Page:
Panasonic’s high-performance ‘HIT’ PV modules have shown no sign of being affected by potential induced degradation (PID) characteristics after testing took place at the Fraunhofer Center for Silicon-Photovoltaics (CSP).
A special PID testing regime was developed by the Fraunhofer CSP to account for Panasonic’s unique HIT solar modules. The test developed included both negative and positive voltages, whereby 5 modules were subjected to +1,000 volts for 48 hours at a temperature of 50 degrees Celsius with 50% relative humidity and 5 modules at -1,000 volts over 48 hours. According to the company, no evidence of PID was observed.
The Panasonic HIT photovoltaic modules exhibited no sign of degradation under such conditions. Of the ten modules used for the test, five were subjected to +1,000 volts, and the other five to -1,000 volts over 48 hours. The results show no evidence of PID.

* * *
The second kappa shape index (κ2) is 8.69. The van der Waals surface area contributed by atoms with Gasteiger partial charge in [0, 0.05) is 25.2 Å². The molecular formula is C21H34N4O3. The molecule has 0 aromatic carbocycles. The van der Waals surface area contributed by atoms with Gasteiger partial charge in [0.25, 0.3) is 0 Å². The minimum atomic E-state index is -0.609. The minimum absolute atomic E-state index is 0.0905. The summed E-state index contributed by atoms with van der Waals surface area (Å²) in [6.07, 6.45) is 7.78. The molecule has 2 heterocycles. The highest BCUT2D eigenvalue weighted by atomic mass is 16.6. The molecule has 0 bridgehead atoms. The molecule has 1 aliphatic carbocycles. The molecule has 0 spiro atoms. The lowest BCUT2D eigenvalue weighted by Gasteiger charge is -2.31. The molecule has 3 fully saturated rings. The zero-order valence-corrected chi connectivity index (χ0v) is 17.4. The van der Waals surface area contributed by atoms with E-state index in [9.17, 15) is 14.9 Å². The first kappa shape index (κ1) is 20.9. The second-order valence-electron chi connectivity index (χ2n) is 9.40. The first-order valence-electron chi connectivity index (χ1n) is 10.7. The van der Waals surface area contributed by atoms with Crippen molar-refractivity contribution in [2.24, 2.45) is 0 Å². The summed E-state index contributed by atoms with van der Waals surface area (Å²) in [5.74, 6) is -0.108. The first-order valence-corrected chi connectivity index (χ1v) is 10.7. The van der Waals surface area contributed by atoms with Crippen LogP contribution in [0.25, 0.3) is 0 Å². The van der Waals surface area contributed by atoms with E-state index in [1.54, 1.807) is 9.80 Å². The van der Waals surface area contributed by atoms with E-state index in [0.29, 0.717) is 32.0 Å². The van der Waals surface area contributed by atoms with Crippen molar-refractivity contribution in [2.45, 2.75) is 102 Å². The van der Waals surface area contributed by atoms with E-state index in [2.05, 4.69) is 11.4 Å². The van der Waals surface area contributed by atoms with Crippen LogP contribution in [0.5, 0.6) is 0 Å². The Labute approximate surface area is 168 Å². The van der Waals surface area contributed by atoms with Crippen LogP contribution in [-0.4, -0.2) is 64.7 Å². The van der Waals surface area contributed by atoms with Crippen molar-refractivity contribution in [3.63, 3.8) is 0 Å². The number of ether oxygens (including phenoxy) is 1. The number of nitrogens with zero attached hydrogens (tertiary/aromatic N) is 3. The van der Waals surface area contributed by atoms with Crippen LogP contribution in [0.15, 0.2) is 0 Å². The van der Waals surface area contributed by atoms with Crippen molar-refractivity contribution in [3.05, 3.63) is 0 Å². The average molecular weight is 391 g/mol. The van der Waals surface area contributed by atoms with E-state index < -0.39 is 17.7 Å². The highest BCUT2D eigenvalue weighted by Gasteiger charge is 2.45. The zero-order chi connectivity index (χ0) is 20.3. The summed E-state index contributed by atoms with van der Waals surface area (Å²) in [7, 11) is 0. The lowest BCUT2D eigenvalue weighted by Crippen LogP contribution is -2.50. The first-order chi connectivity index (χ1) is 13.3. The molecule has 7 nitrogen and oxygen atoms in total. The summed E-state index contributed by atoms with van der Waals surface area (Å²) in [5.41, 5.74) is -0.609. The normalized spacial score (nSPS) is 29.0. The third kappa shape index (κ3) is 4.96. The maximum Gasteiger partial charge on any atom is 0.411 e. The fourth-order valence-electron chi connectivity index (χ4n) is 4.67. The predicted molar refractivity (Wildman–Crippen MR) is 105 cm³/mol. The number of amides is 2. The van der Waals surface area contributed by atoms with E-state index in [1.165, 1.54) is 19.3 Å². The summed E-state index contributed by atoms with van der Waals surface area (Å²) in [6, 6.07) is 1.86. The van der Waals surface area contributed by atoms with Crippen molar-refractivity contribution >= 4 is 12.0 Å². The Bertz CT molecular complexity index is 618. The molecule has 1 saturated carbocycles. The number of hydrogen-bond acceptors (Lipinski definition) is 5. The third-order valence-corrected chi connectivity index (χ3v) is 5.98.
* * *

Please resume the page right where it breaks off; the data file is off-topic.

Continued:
Dr. Matthias Ebert, Head of the Group Module Reliability at Fraunhofer CSP, said “HIT modules differ from standard modules. The challenge for us was to develop a test method that would respect this. By testing for both positively and negatively charged voltages, we can attest to the PID resistance of HIT photovoltaic modules.”
Panasonic said that the unique HIT cells, which use thin monocrystalline n-type silicon wafers surrounded by ultra-thin amorphous silicon layers do not require insulating layers, unlike conventional crystalline silicon-based solar cells, which can collect electrical charges near an the insulating layer. It is believed the trapping effect causes PID.
“Since HIT modules have been proven to be PID resistant by one of the most authorized agencies in the field, our customers can now be fully assured that our modules deliver an excellent performance,” added Michael Seys, in charge of photovoltaic product development of Panasonic Eco Solutions Energy Management Europe.
Conventional crystalline silicon-based modules have typically have been PID tested for 5-7 days at 65 – 85 degrees Celsius and up to 85% relative humidity using the standard 1,000 volts of system voltage bias.